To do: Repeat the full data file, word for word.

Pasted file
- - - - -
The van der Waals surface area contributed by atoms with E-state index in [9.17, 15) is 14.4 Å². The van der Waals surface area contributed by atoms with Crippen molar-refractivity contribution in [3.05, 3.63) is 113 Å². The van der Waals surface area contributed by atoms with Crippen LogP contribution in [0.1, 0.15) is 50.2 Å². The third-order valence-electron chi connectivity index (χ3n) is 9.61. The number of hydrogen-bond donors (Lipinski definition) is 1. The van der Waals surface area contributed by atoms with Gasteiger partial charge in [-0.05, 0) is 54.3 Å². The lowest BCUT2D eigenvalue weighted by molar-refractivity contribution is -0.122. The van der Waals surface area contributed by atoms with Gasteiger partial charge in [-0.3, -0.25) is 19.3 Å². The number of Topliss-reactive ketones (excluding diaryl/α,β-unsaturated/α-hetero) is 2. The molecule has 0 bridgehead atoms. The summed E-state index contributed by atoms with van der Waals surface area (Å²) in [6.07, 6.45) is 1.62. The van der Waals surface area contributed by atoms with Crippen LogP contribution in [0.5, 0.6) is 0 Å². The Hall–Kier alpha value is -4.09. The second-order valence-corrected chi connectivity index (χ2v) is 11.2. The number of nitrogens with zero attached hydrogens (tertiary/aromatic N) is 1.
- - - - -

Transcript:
The van der Waals surface area contributed by atoms with E-state index in [9.17, 15) is 14.4 Å². The van der Waals surface area contributed by atoms with Crippen molar-refractivity contribution in [3.05, 3.63) is 113 Å². The van der Waals surface area contributed by atoms with Crippen LogP contribution in [0.1, 0.15) is 50.2 Å². The third-order valence-electron chi connectivity index (χ3n) is 9.61. The number of hydrogen-bond donors (Lipinski definition) is 1. The van der Waals surface area contributed by atoms with Gasteiger partial charge in [-0.05, 0) is 54.3 Å². The lowest BCUT2D eigenvalue weighted by molar-refractivity contribution is -0.122. The van der Waals surface area contributed by atoms with Gasteiger partial charge in [-0.3, -0.25) is 19.3 Å². The number of Topliss-reactive ketones (excluding diaryl/α,β-unsaturated/α-hetero) is 2. The molecule has 0 bridgehead atoms. The summed E-state index contributed by atoms with van der Waals surface area (Å²) in [6.07, 6.45) is 1.62. The van der Waals surface area contributed by atoms with Crippen LogP contribution in [0.5, 0.6) is 0 Å². The Hall–Kier alpha value is -4.09. The second-order valence-corrected chi connectivity index (χ2v) is 11.2. The number of nitrogens with zero attached hydrogens (tertiary/aromatic N) is 1.